For release: Monday, November 24, 1997A strain of reactivated herpes virus may be associated with multiple sclerosis (MS), an autoimmune disorder in which the body attacks its own tissues. Results of a study conducted by scientists at the National Institute of Neurological Disorders and Stroke (NINDS) in Bethesda, Maryland, add to mounting evidence of the role of viral triggers in MS and may serve as the cornerstone for clinical trials using antiherpetic agents as a treatment. This is the first published large-scale study suggesting an association of a human herpes virus in the disease process of MS.
In the study, more than 70 percent of patients with the relapsing-remitting form of MS showed an increased immune response to human herpes virus-6 (HHV-6) and approximately 35 percent of all MS patients studied had detectable levels of active HHV-6 in their serum. Scientists believe that there may be a point in time during the progression of MS when the virus, which lies dormant in the body for years, reactivates, accounting for its presence in a subset of MS patients. The study appears in the December 1997 issue of Nature Medicine.
"We expect that currently available antiviral treatments - for example, acyclovir - might one day be applied successfully to MS," said Steven Jacobson, Ph.D., Chief of the NINDS Viral Immunology Section and the study's principal investigator. "We've suspected a possible role for a virus in MS for quite some time, and these results certainly point to this particular virus. But we need to know more before we move to the clinical trial stage."
As many as 350,000 Americans are affected by MS, which is most often diagnosed in patients between the ages of 20 and 40 and is characterized by muscle weakness, visual disturbances, and a variety of other neurological impairments. The array and severity of symptoms varies widely from patient to patient and women are more likely to be affected than men. The most common form of MS is the relapsing-remitting type. In this type of MS, new symptoms appear or existing ones become more severe, followed by periods of partial or total recovery. These flare-ups of new or intensified symptoms last for variable amounts of time. A second form of MS is a chronic and progressive one in which symptoms steadily worsen. Either form can lead to disability and paralysis.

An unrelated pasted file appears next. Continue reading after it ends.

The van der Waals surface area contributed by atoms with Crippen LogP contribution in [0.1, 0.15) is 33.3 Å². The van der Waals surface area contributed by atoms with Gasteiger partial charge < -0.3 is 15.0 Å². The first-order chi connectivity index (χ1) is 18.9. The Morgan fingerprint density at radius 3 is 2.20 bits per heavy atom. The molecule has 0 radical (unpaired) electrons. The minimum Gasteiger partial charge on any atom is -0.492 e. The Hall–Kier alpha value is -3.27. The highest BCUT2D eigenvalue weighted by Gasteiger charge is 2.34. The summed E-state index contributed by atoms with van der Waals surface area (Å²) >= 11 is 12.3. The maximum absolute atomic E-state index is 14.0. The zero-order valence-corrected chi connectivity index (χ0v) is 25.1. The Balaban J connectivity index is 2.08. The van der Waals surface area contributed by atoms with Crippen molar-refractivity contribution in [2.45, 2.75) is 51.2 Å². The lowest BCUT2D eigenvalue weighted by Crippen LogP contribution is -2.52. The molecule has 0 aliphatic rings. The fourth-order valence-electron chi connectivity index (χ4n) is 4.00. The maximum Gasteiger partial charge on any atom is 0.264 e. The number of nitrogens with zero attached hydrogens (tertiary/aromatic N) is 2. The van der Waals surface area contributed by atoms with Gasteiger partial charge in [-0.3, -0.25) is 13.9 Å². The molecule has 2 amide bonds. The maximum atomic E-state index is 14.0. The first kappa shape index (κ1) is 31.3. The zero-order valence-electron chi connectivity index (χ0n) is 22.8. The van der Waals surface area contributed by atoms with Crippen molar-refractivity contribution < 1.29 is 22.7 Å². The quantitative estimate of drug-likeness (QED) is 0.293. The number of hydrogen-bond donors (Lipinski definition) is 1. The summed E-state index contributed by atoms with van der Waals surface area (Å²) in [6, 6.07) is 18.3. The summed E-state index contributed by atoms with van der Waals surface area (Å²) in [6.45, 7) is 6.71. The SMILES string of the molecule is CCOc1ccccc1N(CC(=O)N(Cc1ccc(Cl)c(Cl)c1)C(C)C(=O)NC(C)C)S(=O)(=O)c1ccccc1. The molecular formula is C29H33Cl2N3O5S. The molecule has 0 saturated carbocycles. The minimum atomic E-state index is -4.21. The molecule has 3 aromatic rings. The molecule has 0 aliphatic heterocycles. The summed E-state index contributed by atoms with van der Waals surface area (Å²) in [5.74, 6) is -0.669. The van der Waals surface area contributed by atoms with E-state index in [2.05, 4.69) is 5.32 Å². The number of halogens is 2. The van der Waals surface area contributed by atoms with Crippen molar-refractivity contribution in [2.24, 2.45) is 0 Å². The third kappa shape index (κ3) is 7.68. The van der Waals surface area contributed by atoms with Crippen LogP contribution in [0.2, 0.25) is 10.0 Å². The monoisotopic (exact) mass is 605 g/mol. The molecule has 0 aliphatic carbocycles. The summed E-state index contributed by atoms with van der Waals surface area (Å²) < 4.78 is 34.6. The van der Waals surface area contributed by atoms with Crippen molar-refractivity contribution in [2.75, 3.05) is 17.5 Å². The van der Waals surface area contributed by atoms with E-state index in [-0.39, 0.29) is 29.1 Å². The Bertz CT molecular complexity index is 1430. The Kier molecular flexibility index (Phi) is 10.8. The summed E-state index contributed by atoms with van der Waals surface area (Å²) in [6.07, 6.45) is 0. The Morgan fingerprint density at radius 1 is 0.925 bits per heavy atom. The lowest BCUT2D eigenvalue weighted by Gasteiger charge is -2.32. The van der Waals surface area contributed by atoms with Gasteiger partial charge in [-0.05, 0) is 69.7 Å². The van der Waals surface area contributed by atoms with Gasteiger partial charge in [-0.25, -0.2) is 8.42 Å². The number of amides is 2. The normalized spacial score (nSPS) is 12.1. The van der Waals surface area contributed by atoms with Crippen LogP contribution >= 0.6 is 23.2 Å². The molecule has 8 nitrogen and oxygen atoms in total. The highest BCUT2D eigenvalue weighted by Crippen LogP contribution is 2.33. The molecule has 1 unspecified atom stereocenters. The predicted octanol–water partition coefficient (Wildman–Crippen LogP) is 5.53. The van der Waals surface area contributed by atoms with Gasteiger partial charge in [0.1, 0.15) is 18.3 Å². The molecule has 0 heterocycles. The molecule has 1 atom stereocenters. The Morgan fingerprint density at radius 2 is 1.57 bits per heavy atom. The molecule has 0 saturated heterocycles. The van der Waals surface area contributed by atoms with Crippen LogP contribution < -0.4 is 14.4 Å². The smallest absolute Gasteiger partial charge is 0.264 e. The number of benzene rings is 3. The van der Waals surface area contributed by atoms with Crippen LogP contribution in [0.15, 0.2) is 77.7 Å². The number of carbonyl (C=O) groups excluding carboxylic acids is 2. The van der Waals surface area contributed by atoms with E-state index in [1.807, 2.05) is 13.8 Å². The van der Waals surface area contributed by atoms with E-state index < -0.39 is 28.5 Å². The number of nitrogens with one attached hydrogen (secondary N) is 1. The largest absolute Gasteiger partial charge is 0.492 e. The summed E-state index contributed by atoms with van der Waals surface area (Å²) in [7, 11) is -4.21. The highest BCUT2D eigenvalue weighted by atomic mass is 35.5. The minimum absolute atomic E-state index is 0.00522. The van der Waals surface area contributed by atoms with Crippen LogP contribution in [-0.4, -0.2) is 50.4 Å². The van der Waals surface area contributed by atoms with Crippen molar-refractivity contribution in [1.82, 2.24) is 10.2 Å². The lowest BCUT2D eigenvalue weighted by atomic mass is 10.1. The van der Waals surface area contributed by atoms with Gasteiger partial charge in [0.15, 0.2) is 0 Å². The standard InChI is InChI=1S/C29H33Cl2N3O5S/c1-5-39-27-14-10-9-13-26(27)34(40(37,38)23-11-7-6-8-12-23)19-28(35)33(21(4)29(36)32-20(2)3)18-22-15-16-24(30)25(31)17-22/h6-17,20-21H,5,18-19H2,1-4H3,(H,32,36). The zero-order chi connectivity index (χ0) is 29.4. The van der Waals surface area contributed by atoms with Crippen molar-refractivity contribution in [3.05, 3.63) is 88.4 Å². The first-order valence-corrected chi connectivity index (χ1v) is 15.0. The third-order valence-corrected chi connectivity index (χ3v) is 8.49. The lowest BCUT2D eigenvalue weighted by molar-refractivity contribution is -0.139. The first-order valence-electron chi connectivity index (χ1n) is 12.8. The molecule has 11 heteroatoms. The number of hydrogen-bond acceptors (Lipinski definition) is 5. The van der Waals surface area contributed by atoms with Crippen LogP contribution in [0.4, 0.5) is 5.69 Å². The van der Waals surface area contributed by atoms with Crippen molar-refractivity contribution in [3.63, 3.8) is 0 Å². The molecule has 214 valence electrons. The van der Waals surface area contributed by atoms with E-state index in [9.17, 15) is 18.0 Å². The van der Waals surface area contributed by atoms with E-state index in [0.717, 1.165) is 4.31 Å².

"We've thought for a long time that genetics, an autoimmune factor, or something in the environment - like a virus - might cause MS," says Dr. Jacobson. "One can certainly make the case for a combination of these factors, namely that a small group of individuals may be genetically susceptible to a virus. If the HHV-6 virus is really behind MS, then we also need to know why infection with such a common virus causes disease in so few people."
HHV-6 is relatively new to scientists and is known to cause a common childhood illness, roseola. HHV-6 is known to be present in 90 percent of the adult American population as a result of infection during the first few years of life.
Scientists believe that the reactivation of HHV-6 virus may be associated with the breakdown of the protective covering of nerves, called myelin. Reactivation is characteristic of herpes viruses.
In the study, investigators screened the serum of 102 individuals, 36 of whom had MS. Of the 22 individuals with the relapsing-remitting form of MS, 73 percent had an increase in immune response to an early antigen of HHV-6, compared to only 18 percent of those participants who served as normal volunteers. In addition, the scientists detected HHV-6 DNA in the serum (a marker of active virus infection) of 15 of 50 individuals with MS. All 47 individuals without MS tested negative for the presence of active HHV-6 viral infection.
Additional testing for the presence of HHV-6 virus in larger numbers of MS patients - and in patients with other autoimmune disorders - is under way.
The NINDS, one of the National Institutes of Health located in Bethesda, Maryland, is the nation's leading supporter of research on the brain and nervous system and a lead agency for the Congressionally designated Decade of the Brain.
Originally prepared by Stephanie Clipper and Marian Emr, NINDS Office of Communications and Public Liaison